The next morning we weigh anchor at five o’clock in the morning and set course for the South Shetlands. It’s about 100 miles to Deception Island. We have zero wind, it’s gray and the water is as smooth as glass.

As on the way south, we encounter many whales again in the Gerlache Strait. Who knows, maybe the four from the previous evening are among them?

During Peter’s and my watch in the evening it clears up, we finally have enough wind and can set sail in the evening sun. Mr. Perkins has a break, we have a big grin on our faces. The night is clear, the starry sky is gigantic, the Milky Way stretches out in a wide arc above us, even the two Magellanic Clouds are visible.

In the darkness, we pass the narrow entrance – known as Neptune’s Bellows – to Deception Island at around midnight. On the left, a beacon marks the passage, which is only a few hundred meters wide; on the right, the shadow of a steep rock face looms out of the darkness. At one o’clock we drop anchor in Telephone Bay.

Deception Island is a volcanic island, the summit of a collapsed volcanic crater that rises above the surface of the sea. An almost circular caldera, flooded by the sea, with a diameter of approx. 6 miles. The volcano is still active, but the last eruption (1970) was a good 50 years ago. During an eruption in 1967, an English and two Chilean research stations were severely damaged and subsequently abandoned.

Between 1912 and 1931, the world’s southernmost potion factory was operated in Whalers Bay. The remains of this Norwegian whaling station, as well as the remains of the abandoned British research station B, can still be seen today.

On Saturday morning, fog and sun bathe everything in a mystical light. We don’t see much of the island – just a black strip of beach in the bay where we are anchored, calm and protected. The silvery-grey veil seems to lift a little, so we decide to take a short walk up the hills around Telephone Bay in the morning. On the beach, we are greeted by two lone Weddell seals in the fine black volcanic sand. The landscape looks bleak and inhospitable, consisting – at least in this part of the island – of mostly black volcanic rock and rubble. We climb a chain of hills and enjoy an hour and a half of exercise in this seemingly lifeless lunar landscape. Unfortunately, the rest of the island remains mysteriously engulfed in fog.

A cruise ship had registered for the morning in Whalers Bay. We don’t get to see it, but we hear on the radio that it is on its way again, through Neptune’s bellows – which can only be passed by one ship at a time. In the afternoon, we have the hot spot of Whalers Bay to ourselves.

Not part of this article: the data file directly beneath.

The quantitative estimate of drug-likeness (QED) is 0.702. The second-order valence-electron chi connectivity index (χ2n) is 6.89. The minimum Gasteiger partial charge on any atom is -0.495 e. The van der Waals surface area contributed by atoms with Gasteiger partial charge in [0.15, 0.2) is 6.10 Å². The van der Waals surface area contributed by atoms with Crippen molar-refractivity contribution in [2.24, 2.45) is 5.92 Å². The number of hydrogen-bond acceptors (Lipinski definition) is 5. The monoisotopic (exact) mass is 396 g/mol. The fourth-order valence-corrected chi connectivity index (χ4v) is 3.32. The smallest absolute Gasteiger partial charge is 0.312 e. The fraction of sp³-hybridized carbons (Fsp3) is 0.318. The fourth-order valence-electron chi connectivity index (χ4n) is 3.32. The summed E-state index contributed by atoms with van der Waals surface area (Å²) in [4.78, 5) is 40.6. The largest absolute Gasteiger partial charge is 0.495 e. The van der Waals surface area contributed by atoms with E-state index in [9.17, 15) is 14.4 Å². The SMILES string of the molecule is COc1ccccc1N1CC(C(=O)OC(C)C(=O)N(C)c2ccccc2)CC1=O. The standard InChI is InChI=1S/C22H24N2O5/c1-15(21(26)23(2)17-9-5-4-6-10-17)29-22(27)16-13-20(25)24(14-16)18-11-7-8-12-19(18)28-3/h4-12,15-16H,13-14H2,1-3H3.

Back on the Selma, we move to Whalers Bay, just 6 miles away, anchor and take our time for an extensive shore excursion. Everyone swarms out, some on their own, others in groups. Fortunately, the sun eventually makes it through the fog and the white clouds clear, revealing the countless remnants of the whaling era and the remains of the abandoned British research station.

Numerous fur seals populate the black beach. Many are lounging around lazily, others are involved in small scuffles with each other. Apparently it’s mostly about who gets to lie on which piece of sand. A few penguins are also out and about at the water’s edge. I meet a funny pair of a Gentoo and a Chinstrap penguin (Gentoo and Chinstrap penguin) walking together on the beach.

I myself first climb a small hill up to a gap between steep cliffs – at the top, the view through Neptune’s Window opens out onto the vast ocean. Deep below, a powerful swell rolls in, smashes against the cliffs, and there are plenty of seals lying in small bays.

Scattered in the sand of Whalers Bay, partly covered by volcanic ash, you discover wooden debris and the remains of former buildings, barracks, waterboats … a few whale bones, a former floating dock …

Water vapor mixes with the clearing fog along the edge of the beach. Hot water from the volcanic soil mixes with the cold water of the crater lake, smelling of sulphur. If you dip your hand in, it is almost boiling hot in places.

The surroundings have a mystical, morbid quality, as if from another planet. In the background of this scenery, which looks like a witch’s kitchen, there are lots of huge tanks (whale oil, fuel), ovens, stoves and other metal objects, some of which look very futuristic, rusting away. I feel like I’m in a Jules Verne movie.

Old buildings battered by wind, weather and the harsh climate are falling into disrepair, silvery weathered wood everywhere, here and there lichens colonize and conquer this new habitat. Far behind are two individual wooden crosses, remnants of the small cemetery covered in ashes.

Unfortunately (or fortunately for the landscape and flora), the surrounding hills and mountains are a protected area. We would have loved to have climbed them to get a view of the bay and the crater lake from above. The landscape here is barren, but for my taste very colorful: the black and white of volcanic rock and glaciers is mixed with lush green (lichens, mosses) and a velvety dark red-black in some places – stone or ash, it’s impossible to tell from a distance.

It is exciting and fun to wander through the past in this extraordinary place, this very special landscape, and time flies by.

Back on board the Selma, we return to our tried and tested anchorage in Telephone Bay. After another quiet and starry night, we set off the next morning in the direction of Elephant Island.

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